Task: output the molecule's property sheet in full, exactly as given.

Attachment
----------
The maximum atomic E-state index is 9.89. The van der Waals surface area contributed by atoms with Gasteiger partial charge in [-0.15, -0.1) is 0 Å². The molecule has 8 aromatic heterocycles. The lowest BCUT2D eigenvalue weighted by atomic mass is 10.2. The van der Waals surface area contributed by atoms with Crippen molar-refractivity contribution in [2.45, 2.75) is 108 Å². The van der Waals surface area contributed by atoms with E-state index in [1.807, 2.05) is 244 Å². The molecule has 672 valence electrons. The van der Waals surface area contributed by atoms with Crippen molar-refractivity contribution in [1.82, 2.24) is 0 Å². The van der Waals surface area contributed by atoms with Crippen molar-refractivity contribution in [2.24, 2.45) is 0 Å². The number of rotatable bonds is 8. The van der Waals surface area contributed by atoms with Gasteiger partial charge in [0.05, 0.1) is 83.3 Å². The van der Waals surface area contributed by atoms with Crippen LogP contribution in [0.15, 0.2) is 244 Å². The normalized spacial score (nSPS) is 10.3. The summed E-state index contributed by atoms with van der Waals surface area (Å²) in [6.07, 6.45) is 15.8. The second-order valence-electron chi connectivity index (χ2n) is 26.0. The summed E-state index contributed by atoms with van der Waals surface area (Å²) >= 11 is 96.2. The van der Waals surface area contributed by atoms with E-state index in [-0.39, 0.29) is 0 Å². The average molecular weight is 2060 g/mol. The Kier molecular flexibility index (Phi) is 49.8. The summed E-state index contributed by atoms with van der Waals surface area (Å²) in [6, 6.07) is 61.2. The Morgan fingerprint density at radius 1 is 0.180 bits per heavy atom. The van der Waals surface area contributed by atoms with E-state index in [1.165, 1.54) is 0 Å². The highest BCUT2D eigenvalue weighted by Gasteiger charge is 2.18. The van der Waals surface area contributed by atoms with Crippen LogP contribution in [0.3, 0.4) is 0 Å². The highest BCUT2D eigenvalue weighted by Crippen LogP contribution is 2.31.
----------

The maximum atomic E-state index is 9.89. The van der Waals surface area contributed by atoms with Gasteiger partial charge in [-0.15, -0.1) is 0 Å². The molecule has 8 aromatic heterocycles. The lowest BCUT2D eigenvalue weighted by atomic mass is 10.2. The van der Waals surface area contributed by atoms with Crippen molar-refractivity contribution in [2.45, 2.75) is 108 Å². The van der Waals surface area contributed by atoms with E-state index in [1.807, 2.05) is 244 Å². The molecule has 672 valence electrons. The van der Waals surface area contributed by atoms with Crippen molar-refractivity contribution in [1.82, 2.24) is 0 Å². The van der Waals surface area contributed by atoms with Crippen molar-refractivity contribution in [2.24, 2.45) is 0 Å². The number of rotatable bonds is 8. The van der Waals surface area contributed by atoms with Gasteiger partial charge in [0.05, 0.1) is 83.3 Å². The van der Waals surface area contributed by atoms with Crippen LogP contribution in [0.15, 0.2) is 244 Å². The normalized spacial score (nSPS) is 10.3. The summed E-state index contributed by atoms with van der Waals surface area (Å²) in [6.07, 6.45) is 15.8. The second-order valence-electron chi connectivity index (χ2n) is 26.0. The summed E-state index contributed by atoms with van der Waals surface area (Å²) >= 11 is 96.2. The van der Waals surface area contributed by atoms with E-state index in [-0.39, 0.29) is 0 Å². The average molecular weight is 2060 g/mol. The Kier molecular flexibility index (Phi) is 49.8. The summed E-state index contributed by atoms with van der Waals surface area (Å²) in [6, 6.07) is 61.2. The Morgan fingerprint density at radius 1 is 0.180 bits per heavy atom. The van der Waals surface area contributed by atoms with E-state index in [1.165, 1.54) is 0 Å². The highest BCUT2D eigenvalue weighted by Gasteiger charge is 2.18. The van der Waals surface area contributed by atoms with Crippen LogP contribution in [0.3, 0.4) is 0 Å². The highest BCUT2D eigenvalue weighted by Crippen LogP contribution is 2.31.